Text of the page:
And how many sixteenth notes will fill up a whole bar?
16! And in a piece of drum sheet music this would look and be counted this way:
If you're interested in taking lessons on Zoom or In Person in Burbank, Glendale or North Hollywood, please contact us at (818)902-1233 or on our website at https://www.losangelesmusicteachers.com/online-music-lessons-burbank-ca.html
The saxophone, when properly played, is extremely flexible and is capable of a wide range of expression. While the instrument is still sometimes unfairly maligned, a few simple steps can ensure that young saxophonists play with beautiful sounds that blend in any ensemble.
First, quality equipment is essential. While performers should never be led to believe that a sound can be bought, a great mouthpiece, reed, and ligature set-up can make the performer’s job much easier.
Form an Embouchure
The saxophone embouchure is still often misunderstood. A collapsed chin, puffed out cheeks, and the like will never lead to the best sound. Likewise, the saxophone embouchure should not be overly tense or restricted. Instead, follow a simple step-by-step process for best results.
First, for a great embouchure, rest the weight of the head (through the top teeth) on top of the mouthpiece. The neckstrap should be pulled up to a position where this can be achieved with the head in a natural, “looking-straight-ahead” position. For those students who find the vibrations traveling through the teeth from the mouthpiece off-putting (and for any who want to protect their mouthpieces from sharp teeth), a plastic or rubber mouthpiece patch is vital.
Next, the lower lip should be rested on the lower teeth, not pulled over them. The reed should rest on the puffiest portion of the lower lip. Indeed, before the embouchure is sealed, the corners of the lips should be pulled in towards the center, further puffing up the lower lip. Finally, the embouchure should be sealed, with the lower jaw pointed down, and with plenty of space between the back teeth. There should be no upward pressure from the lower jaw.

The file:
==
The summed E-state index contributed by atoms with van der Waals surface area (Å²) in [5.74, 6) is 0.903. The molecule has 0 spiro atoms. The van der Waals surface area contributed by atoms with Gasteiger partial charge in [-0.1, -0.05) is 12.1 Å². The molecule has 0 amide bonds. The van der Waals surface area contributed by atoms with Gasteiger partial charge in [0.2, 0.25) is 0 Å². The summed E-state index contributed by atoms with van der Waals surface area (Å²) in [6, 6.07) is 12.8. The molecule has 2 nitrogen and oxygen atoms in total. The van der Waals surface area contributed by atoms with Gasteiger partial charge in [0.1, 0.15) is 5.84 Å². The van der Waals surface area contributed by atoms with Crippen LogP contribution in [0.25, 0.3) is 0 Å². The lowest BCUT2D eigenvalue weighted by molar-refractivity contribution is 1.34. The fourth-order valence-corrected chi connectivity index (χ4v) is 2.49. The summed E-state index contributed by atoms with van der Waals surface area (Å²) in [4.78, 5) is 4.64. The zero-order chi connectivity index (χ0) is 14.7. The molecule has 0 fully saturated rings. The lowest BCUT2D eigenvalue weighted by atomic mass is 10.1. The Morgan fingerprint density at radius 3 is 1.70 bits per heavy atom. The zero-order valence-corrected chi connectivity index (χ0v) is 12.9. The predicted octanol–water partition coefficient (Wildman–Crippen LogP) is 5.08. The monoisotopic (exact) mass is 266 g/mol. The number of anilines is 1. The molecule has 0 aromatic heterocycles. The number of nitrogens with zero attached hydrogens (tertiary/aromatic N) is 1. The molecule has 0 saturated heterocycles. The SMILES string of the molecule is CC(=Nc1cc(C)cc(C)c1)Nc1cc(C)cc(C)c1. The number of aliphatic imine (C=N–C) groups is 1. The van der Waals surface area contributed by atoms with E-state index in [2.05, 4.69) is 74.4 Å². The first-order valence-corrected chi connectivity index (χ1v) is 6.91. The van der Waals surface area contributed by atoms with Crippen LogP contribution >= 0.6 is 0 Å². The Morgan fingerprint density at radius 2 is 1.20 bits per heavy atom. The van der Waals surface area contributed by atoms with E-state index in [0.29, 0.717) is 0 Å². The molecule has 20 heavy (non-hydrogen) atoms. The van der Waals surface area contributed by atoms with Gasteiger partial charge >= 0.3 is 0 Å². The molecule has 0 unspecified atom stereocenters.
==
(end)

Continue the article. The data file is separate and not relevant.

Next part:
Proper Air Support
Next, the matter of air should be considered. The saxophone is a wind instrument, and an inefficient one at that! It requires a steady stream of charged air, no matter the dynamic being performed. Often, young players are told from the beginning of their performance careers to “Back off!” Unfortunately, this often leads to anemic playing that is unstable in the extremes of register and dynamic. Instead, young players should be allowed to play out a bit more (with controlled sounds, of course), until they have had time to develop. Then, it will be much easier to perform even at the lowest dynamic and in any register with a quality, in-tune sound.
A simple tool can be utilized to help insure proper embouchure tension and airstream support. While not foolproof, playing reference pitches on the mouthpiece alone can get any student much closer to proper playing techniques. For the soprano saxophone, a concert C#6 (two octaves above middle C) should naturally come out when the mouthpiece alone is played. Similarly, the alto mouthpiece should produce a concert A5, the tenor a G5, and the baritone a D5. If any given mouthpiece is being played higher (or if the student seems to be constricting so much that no pitch comes out), that may point to too much tension in the embouchure. Inversely, a too-low pitch is a byproduct of too loose of an embouchure, too slow of an airstream, or a combination of the two.
Once the basics of tone production are comfortable for the student, they should be encouraged to listen to as many great tonal examples as possible. In this day of YouTube, there are a wealth of both wonderful and terrible role models at the students’ beck and call, so some professional guidance is in order.
With these simple pointers, students of any age will be much more likely to be able to consistently play with a beautiful saxophone sound. Then they and all those around them will be able to enjoy what truly is the most voice-like of wind instruments!
If you're interested in taking lessons on Zoom or In Person in Burbank, Glendale or North Hollywood, please contact us at (818)902-1233 or on our website at https://www.losangelesmusicteachers.com/online-saxophone-lessons-in-burbank-ca.html
Let’s first look at where each drum or cymbal sits on the staff.
There are various version of this “drum key”, but once you get the concept you can read them all. So please notice that: